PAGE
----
Finally, many yoga classes close with a few moments of meditation in which practitioners extend thoughts of good will, good intention and gratitude to themselves and others. 

The benefits of gratitude are well studied and documented. The yoga mat is an ideal place to offer expressions of thankfulness to oneself and to the world.

A Gratitude Yoga Flow

  • Begin in an easy seated position with hands at heart center. Take a few minutes to check in and set an intention of gratitude or create a gratitude mantra.

  • Move into a tabletop position. Walk the hands forward, come down to the forearms and allow the chest and forehead to drop towards to the earth into melting heart pose. Pause there for several breaths and call to mind three to five things for which to be grateful. Return to tabletop position.

  • Tuck the toes so they point towards the wrists, lift the hips to transition to downward facing dog. Walk the feet forward to a standing forward fold.

  • Roll, vertebra by vertebra, all the way up to standing. Reach the arms up and overhead for a gentle backbend and then float the hands to heart center.  From this mountain pose variation, step the feet out as wide as the mat, turn the toes out towards the corners of the mat, bend the knees and drop the bottom towards the heels for garland pose, a deep yoga squat.

  • Hinge forward and step the feet into a standing forward fold. Lift halfway to lengthen the spine and then step back to a high plank.

  • Lower all the way down to the belly. Bring the hands under the shoulders and press into the palms, straighten the arms to find cobra pose. Tuck the toes and lift the hips for downward facing dog. 

  • Step the right foot forward between the hands, bend the right knee and drop the left knee to the mat. Reach the arms over head, bend the elbows at a 90-degree angle, squeeze the shoulder blades together, press the hips forward for a kneeling crescent lunge.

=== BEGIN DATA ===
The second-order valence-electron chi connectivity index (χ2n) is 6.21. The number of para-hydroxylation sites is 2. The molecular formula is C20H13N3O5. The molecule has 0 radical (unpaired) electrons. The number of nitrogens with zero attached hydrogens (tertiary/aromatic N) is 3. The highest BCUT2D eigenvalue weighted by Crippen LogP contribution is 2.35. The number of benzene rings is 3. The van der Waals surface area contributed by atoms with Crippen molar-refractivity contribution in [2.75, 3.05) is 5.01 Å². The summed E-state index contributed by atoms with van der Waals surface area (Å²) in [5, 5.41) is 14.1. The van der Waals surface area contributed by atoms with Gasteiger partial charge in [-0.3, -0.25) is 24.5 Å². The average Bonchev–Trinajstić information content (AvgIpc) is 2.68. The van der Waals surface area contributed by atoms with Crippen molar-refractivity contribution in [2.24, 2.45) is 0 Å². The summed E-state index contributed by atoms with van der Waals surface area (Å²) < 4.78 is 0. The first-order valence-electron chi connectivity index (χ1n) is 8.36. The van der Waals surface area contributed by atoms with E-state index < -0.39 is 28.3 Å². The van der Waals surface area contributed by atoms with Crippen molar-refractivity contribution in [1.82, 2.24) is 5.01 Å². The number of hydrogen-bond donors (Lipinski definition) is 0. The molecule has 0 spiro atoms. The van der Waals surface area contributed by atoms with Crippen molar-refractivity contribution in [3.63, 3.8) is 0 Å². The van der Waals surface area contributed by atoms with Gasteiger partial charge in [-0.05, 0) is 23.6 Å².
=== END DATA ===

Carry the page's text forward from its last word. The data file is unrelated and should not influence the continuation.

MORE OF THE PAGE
• Tuck the left toes under, lift the left knee, pivot down the back heel, continue to bend the right knee, interlace the fingers behind the back and slide the right shoulder down inside the right thigh, reach the crown of the head towards the floor and move the hands away from the low back for humble warrior.

  • Release the hands, swivel up the left heel so that the legs are in a lunge position, place the left palm on the mat inside of the right foot, and reach the right fingertips towards the sky for an easy twist. 

  • Position the right hand outside of the right foot, step the left foot in closer and straighten the right knee for pyramid pose. 

  • Shift the weight into the right leg and bring the sole of the left foot to the inside of the front leg for tree pose. Hands come to heart center.

  • Lower the left foot, returning to mountain pose. Repeat the sequence on the left side.

  • From mountain pose, fold, lift halfway, plant the hands, and step back to plank, then downward facing dog.

  • Step through to a seated position. Find balance on the sit bones, lift the feet, bend the knees or straighten the legs with the arms parallel to the earth for boat pose.

  • Rock forward into tabletop and then lift the hands away from the earth coming to a kneeling position. Bring the hands to the heels, press the hips forward to find camel pose, a deep backbend.

  • Release the backbend and slowly rise to kneeling. Sit on the heels and take a few breaths before moving through tabletop and into child’s pose.

  • Transition to the back. Bend the knees, feet flat on the mat about hip distance apart, take the arms to a T shape and allow the knees to fall to the right side. Keep the left shoulder glued to the mat and turn the head to the left. Take five to 10 deep breaths there before changing to the other side.

  • Once complete, bring the soles of the feet together, knees fall out towards the sides of the space for reclined butterfly. Bring the left hand to the heart and right hand to the belly. Stay for five to 10 breaths, repeating the mantra or intention created at the start of the practice.

  • Eventually, extend the legs long, let the feet fall open, bring the arms down by the sides and rest in corpse pose. 

  • After several minutes, slowly rise back up to an easy seated position. Take a few moments to extend thoughts of gratitude in whatever directions feel right in the moment. Revisit and repeat the intention or mantra set at the start of the practice. Seal the practice by bringing the hands to heart center and bow forward in gratitude. ❧


Mila Burgess, E-RYT 500, YACEP, teaches at LifePower Yoga in Sandy Springs. She is the owner of Metta Yoga, offering workshops, private lessons, virtual classes, teacher trainings and retreats. Contact her at [email protected]